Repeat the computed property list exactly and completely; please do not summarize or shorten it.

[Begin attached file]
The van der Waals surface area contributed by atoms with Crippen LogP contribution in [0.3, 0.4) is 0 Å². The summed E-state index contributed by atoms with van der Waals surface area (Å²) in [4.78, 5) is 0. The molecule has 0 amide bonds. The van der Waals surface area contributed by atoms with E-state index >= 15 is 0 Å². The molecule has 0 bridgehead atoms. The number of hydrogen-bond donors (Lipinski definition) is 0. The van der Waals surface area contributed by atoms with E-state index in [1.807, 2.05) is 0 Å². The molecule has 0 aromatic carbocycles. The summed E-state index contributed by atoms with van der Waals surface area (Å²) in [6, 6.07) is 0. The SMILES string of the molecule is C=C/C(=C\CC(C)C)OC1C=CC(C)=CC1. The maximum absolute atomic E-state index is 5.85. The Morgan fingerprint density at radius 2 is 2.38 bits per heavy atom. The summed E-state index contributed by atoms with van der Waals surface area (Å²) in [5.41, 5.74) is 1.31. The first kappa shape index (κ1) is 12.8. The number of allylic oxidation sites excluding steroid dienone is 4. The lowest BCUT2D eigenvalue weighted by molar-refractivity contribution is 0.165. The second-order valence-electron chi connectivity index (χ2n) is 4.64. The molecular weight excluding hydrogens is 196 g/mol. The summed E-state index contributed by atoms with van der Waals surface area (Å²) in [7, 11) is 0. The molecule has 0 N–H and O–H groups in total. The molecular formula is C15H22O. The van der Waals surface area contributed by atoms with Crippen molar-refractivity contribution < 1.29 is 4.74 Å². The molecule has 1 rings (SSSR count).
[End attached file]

The van der Waals surface area contributed by atoms with Crippen LogP contribution in [0.3, 0.4) is 0 Å². The summed E-state index contributed by atoms with van der Waals surface area (Å²) in [4.78, 5) is 0. The molecule has 0 amide bonds. The van der Waals surface area contributed by atoms with E-state index >= 15 is 0 Å². The molecule has 0 bridgehead atoms. The number of hydrogen-bond donors (Lipinski definition) is 0. The van der Waals surface area contributed by atoms with E-state index in [1.807, 2.05) is 0 Å². The molecule has 0 aromatic carbocycles. The summed E-state index contributed by atoms with van der Waals surface area (Å²) in [6, 6.07) is 0. The SMILES string of the molecule is C=C/C(=C\CC(C)C)OC1C=CC(C)=CC1. The maximum absolute atomic E-state index is 5.85. The Morgan fingerprint density at radius 2 is 2.38 bits per heavy atom. The summed E-state index contributed by atoms with van der Waals surface area (Å²) in [5.41, 5.74) is 1.31. The first kappa shape index (κ1) is 12.8. The number of allylic oxidation sites excluding steroid dienone is 4. The lowest BCUT2D eigenvalue weighted by molar-refractivity contribution is 0.165. The second-order valence-electron chi connectivity index (χ2n) is 4.64. The molecular weight excluding hydrogens is 196 g/mol. The summed E-state index contributed by atoms with van der Waals surface area (Å²) in [7, 11) is 0. The molecule has 0 N–H and O–H groups in total. The molecular formula is C15H22O. The van der Waals surface area contributed by atoms with Crippen molar-refractivity contribution < 1.29 is 4.74 Å². The molecule has 1 rings (SSSR count).